We should retain a sense of perspective in the midst of atoo-often overheated Medicare drug-benefit debate. More thantwo-thirds of all Medicare seniors currently have some version ofprescription drug coverage, and perhaps as many as three-fourths ofthem do under the broadest definitions of "coverage." Averageout-of-pocket drug spending costs for all Medicare beneficiariesthis year is estimated to be about $1000. But the skewed nature ofdrug spending among Medicare seniors also means that nearlyone-third of all out-of-pocket drug spending will be incurred by amuch smaller number of beneficiaries - the 5 percent ofbeneficiaries with annual out-of-pocket expenditures above $4000.Subsidizing the earlydollar drug purchases of most Medicarebeneficiaries would leave fewer funds available to assist other,more financially stressed seniors with multiple chronic conditionsthat require more expensive, longer-term drug therapy.

The sustainability of the overall Medicare program, as well asthe future quality of life for younger workers and their families,remains at stake, too. Non-seniors need to finance their own healthinsurance, educate their children, and save for retirement. Inaddition, a generous Medicare drug benefit that overreachesavailable financial resources will surely trigger broadergovernment price controls on drug makers and threaten to choke offaccess to the vast sums of capital and skilled manpower needed forthe next round of lifesaving drug research and development.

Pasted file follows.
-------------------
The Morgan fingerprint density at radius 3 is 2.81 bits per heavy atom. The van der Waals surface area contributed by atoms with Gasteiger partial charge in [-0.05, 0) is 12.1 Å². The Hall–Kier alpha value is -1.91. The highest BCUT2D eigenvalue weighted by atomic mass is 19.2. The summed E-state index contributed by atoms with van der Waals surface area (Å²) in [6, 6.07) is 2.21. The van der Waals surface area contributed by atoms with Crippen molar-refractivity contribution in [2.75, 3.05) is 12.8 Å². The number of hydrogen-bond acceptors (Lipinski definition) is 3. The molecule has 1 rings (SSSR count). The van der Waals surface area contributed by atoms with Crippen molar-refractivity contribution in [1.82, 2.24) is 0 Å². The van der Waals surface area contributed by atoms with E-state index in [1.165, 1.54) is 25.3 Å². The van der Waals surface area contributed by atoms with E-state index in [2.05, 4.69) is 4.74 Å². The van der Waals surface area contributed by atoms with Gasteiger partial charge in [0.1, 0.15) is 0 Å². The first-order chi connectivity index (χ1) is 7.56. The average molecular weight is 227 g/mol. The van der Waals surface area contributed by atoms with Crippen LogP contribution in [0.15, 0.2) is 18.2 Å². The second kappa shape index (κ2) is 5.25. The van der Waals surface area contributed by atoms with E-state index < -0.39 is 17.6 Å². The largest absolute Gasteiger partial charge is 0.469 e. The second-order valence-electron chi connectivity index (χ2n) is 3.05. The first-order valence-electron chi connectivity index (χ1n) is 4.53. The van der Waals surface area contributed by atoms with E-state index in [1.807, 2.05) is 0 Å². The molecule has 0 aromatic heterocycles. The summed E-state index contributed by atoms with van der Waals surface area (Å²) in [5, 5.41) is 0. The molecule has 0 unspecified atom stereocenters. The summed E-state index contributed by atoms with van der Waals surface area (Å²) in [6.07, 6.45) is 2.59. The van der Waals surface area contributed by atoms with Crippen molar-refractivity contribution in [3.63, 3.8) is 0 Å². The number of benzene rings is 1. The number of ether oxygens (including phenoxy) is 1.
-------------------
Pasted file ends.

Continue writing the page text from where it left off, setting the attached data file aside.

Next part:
In short, we need to walk more slowly and carefully instead ofracing ahead blindly. The fundamental solution is to reform theoverall Medicare program and allow seniors to determine the bestuses of the taxpayer subsidies dedicated to them. Until politiciansdecide to step up to that task, it may well be that the best we cando is provide targeted assistance to those seniors with thegreatest drug expenses, along with more limited financialprotection for uninsured seniors who otherwise would face thehighest list prices for drugs when they purchase them on anout-of-pocket basis.

Tom Miller

Subcommittee on Human Rights and Wellness
Committee on Government Reform
United States House of Representatives